Club-a-Palooza Fundraises a Total of $2,500

Junior+Aiden+Wu+sells+Coke+to+fundraise+for+the+eSports+club.+Students+purchased+tickets+for+a+dollar+each+to+exchange+for+food+items.
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Club-a-Palooza Fundraises a Total of $2,500

Junior Aiden Wu sells Coke to fundraise for the eSports club. Students purchased tickets for a dollar each to exchange for food items.

Junior Aiden Wu sells Coke to fundraise for the eSports club. Students purchased tickets for a dollar each to exchange for food items.

Maryam Shama

Junior Aiden Wu sells Coke to fundraise for the eSports club. Students purchased tickets for a dollar each to exchange for food items.

Maryam Shama

Maryam Shama

Junior Aiden Wu sells Coke to fundraise for the eSports club. Students purchased tickets for a dollar each to exchange for food items.

Maryam Shama, Editor-In-Chief

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Through a walkway of brightly-colored posters advertising different clubs in the Timeline, Bulldogs enjoyed an extended lunch for Club-a-Palooza on May 2. Clubs members were eager to sell a variety of food including ramen, churros with ice cream and boba.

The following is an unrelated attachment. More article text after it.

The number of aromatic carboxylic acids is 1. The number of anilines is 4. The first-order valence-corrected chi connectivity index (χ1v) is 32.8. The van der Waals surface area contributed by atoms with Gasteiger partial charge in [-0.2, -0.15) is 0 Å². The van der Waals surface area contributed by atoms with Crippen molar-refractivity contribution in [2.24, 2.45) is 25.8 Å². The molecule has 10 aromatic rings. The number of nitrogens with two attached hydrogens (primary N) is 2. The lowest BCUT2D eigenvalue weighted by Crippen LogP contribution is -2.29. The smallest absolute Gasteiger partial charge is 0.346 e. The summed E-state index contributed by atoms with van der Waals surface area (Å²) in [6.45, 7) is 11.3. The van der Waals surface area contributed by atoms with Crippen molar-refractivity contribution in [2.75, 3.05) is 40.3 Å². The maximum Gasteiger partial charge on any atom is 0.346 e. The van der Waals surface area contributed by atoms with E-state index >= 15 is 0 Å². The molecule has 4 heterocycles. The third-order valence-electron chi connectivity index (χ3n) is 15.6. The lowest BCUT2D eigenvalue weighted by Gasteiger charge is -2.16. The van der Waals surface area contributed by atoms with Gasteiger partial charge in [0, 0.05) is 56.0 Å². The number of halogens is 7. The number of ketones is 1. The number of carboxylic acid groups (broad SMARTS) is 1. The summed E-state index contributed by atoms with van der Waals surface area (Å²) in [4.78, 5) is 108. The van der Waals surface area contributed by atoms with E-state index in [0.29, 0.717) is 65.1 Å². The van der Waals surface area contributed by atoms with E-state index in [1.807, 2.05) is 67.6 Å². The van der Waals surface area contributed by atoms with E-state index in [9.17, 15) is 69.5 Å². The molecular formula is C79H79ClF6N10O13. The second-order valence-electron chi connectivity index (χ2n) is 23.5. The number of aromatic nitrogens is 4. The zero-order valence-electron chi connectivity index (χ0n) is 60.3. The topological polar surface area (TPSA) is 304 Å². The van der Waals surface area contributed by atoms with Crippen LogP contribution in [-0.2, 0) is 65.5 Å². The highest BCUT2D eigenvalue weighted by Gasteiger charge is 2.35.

Although only 25 out of 100 clubs participated, the event raised a total of $2,500 according to clubs commissioner Faith Kim. The event was enjoyed by both students and clubs as students could enjoy a wide range of treats on campus, and clubs were given an opportunity to fundraise.

“The clubs that were the most profitable were the ones that sold new foods that you wouldn’t really be able to get normally, such as Canes or chinese food,” Kim said. “I think it’s best to be unique, that way people will be drawn to your booth no matter the location.”

With many clubs earning roughly the same amount, Never Ever Give Up (NEGU) club had the highest profit of $156 by selling churros and ice cream.

“We sold churros and ice cream because we knew it was a popular item last year. We wanted to sell something that a lot of other clubs wouldn’t be selling but also something that would be attractive for the students to buy,” NEGU club president and sophomore Tiffany Lee said. “We did a good job of having enough to sell but not too much that we would have leftovers that we couldn’t sell.”

Boba sales were also high, leaving clubs selling out of the popular drink. However, students’ interest were sparked by a variety of snacks brought to campus.

“The Unicef club stood out to me because they were selling my favorite snacks, choco pies and boba,” junior Zaid Bahrani said. “I enjoyed the creativity of all the clubs and how it turned our campus into a market of some sort.”